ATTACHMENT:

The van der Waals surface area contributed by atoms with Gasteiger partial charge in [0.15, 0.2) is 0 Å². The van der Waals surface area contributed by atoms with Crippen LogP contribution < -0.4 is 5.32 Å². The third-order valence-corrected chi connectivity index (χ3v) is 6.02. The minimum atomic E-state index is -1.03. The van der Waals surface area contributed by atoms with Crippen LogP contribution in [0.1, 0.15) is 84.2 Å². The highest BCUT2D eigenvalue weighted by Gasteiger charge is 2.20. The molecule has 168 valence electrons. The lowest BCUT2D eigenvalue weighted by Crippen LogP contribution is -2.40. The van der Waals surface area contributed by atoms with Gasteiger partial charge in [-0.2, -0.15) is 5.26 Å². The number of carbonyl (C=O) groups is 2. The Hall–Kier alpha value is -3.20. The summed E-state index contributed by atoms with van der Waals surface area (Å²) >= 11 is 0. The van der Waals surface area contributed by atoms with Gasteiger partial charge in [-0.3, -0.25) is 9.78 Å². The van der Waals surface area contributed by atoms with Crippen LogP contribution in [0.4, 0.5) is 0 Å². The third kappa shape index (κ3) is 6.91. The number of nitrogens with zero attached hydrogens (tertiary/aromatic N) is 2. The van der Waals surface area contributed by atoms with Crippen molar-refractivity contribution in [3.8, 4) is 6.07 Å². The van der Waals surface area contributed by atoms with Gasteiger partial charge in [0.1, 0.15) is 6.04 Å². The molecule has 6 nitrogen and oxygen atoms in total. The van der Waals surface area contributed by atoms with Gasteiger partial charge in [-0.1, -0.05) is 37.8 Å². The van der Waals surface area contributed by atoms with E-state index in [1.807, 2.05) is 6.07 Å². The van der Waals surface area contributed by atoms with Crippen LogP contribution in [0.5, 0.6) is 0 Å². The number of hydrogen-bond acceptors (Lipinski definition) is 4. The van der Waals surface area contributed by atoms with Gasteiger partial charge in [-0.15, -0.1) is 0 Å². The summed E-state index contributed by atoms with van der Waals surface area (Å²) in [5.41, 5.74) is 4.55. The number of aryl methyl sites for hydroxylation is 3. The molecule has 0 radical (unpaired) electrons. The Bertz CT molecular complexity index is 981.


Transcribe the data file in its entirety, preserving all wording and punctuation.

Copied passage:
The van der Waals surface area contributed by atoms with Gasteiger partial charge in [0.15, 0.2) is 0 Å². The van der Waals surface area contributed by atoms with Crippen LogP contribution < -0.4 is 5.32 Å². The third-order valence-corrected chi connectivity index (χ3v) is 6.02. The minimum atomic E-state index is -1.03. The van der Waals surface area contributed by atoms with Crippen LogP contribution in [0.1, 0.15) is 84.2 Å². The highest BCUT2D eigenvalue weighted by Gasteiger charge is 2.20. The molecule has 168 valence electrons. The lowest BCUT2D eigenvalue weighted by Crippen LogP contribution is -2.40. The van der Waals surface area contributed by atoms with Gasteiger partial charge in [-0.2, -0.15) is 5.26 Å². The number of carbonyl (C=O) groups is 2. The Hall–Kier alpha value is -3.20. The summed E-state index contributed by atoms with van der Waals surface area (Å²) >= 11 is 0. The van der Waals surface area contributed by atoms with Gasteiger partial charge in [-0.3, -0.25) is 9.78 Å². The van der Waals surface area contributed by atoms with Crippen LogP contribution in [0.4, 0.5) is 0 Å². The third kappa shape index (κ3) is 6.91. The number of nitrogens with zero attached hydrogens (tertiary/aromatic N) is 2. The van der Waals surface area contributed by atoms with Crippen molar-refractivity contribution in [3.8, 4) is 6.07 Å². The van der Waals surface area contributed by atoms with Gasteiger partial charge in [0.1, 0.15) is 6.04 Å². The molecule has 6 nitrogen and oxygen atoms in total. The van der Waals surface area contributed by atoms with Gasteiger partial charge in [-0.1, -0.05) is 37.8 Å². The van der Waals surface area contributed by atoms with E-state index in [1.807, 2.05) is 6.07 Å². The van der Waals surface area contributed by atoms with Crippen LogP contribution in [0.5, 0.6) is 0 Å². The number of hydrogen-bond acceptors (Lipinski definition) is 4. The van der Waals surface area contributed by atoms with Gasteiger partial charge in [-0.15, -0.1) is 0 Å². The summed E-state index contributed by atoms with van der Waals surface area (Å²) in [5.41, 5.74) is 4.55. The number of aryl methyl sites for hydroxylation is 3. The molecule has 0 radical (unpaired) electrons. The Bertz CT molecular complexity index is 981.